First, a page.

by Kurt Gottschalk
Confusion and worry aren’t just symptoms of dementia. They can afflict family members as well. And too often, caregivers aren’t prepared to address the emotional toll on patients and families.
A new, graduate-level elective, however, will help prepare social work students to face the challenges of a patient with a deteriorating mind and little hope of recovery.
In February 2017, the class—Social Work Practice With People Living With Dementia, proposed by Assistant Professor Daniel Kaplan, Ph.D.,—was approved by the School of Social Work. It will be offered in the Fall 2017 semester.
“It’s hard for students to envision, ‘How do I have a conversation with someone in this position?’” said Dr. Kaplan, who first taught the class as a doctoral candidate and doctoral fellow at Columbia University. “We had students in field placement where they work with older adults in nursing homes and they were practicing the skills of building relationships with clients. They’d sit down with people who are aphasiac or amnesiac and they had no idea how to relate with this person. They needed help in those situations and understanding what the role can be.”
More than 5.5 million U.S. families include a member living with dementia and the effect can be devastating for all involved. According to Dr. Kaplan, 90 percent of all dementia care is provided by family members who often are under persistent worry, grief and frustration. When a professional caretaker or social worker enters the scene, they can feel just as lost.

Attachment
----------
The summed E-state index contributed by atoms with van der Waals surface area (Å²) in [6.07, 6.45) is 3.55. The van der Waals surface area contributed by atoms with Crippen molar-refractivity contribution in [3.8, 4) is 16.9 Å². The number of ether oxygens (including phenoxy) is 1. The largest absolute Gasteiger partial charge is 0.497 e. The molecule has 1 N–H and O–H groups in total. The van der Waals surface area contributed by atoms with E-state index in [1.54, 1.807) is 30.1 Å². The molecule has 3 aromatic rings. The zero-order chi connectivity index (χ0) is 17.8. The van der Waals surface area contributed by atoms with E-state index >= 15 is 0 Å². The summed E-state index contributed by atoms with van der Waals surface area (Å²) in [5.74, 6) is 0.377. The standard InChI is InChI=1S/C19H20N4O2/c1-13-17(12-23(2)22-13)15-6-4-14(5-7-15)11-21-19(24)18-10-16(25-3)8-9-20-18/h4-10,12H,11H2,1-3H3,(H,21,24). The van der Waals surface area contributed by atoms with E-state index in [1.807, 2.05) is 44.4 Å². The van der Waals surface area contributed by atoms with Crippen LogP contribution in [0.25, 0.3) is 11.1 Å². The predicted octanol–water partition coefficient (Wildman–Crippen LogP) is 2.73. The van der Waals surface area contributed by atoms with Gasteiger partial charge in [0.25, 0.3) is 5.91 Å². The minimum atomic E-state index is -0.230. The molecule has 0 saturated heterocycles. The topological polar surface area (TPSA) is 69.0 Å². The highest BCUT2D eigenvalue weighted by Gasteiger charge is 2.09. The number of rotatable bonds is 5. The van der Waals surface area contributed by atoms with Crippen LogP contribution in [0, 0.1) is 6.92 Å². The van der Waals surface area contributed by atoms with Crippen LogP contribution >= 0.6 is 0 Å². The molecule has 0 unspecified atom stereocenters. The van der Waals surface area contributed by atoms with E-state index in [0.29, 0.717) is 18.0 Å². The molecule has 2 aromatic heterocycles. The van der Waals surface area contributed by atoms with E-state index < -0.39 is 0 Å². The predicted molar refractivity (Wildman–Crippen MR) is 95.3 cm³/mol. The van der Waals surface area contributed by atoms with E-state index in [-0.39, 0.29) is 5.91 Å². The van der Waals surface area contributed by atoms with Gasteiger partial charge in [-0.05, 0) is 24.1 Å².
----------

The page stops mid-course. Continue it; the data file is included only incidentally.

Understanding what the afflicted person is going through is the first step toward being able to help, he said.
“People with advanced dementia have lost so much—their understanding of what is happening around them, their ability to perform simple tasks that were once easy, their memory of life experiences, their ability to regulate their emotions and even decide which of their beliefs and perceptions are reliable,” Dr. Kaplan said. “This malfunctioning of the brain leads to a persistent and conflicting combination of confusion, worry, anger, grief and frustration.”
Unpredictable behavior—such as outbursts from mood swings, paranoid aggression toward caregivers, refusal to accept help or care, wandering away from the home and becoming lost—disrupt the lives of the afflicted individual and their caregivers as they grow worse, he explained. And all too often, such occurrences only grow in frequency and intensity.
“People need to understand that dementia is fully devastating,” he said. “It may start out with mild confusion and trouble finding words, but these are terminal diseases that eventually cause profound disability in every area of human functioning.”
The class, Dr. Kaplan added, will have application for any social work student, not just those working with elder care.
“If you have sufficient knowledge and skills and values,” he said, “you can tailor your social work interaction to meet the needs of any person, irrespective of their needs or level of impairment.”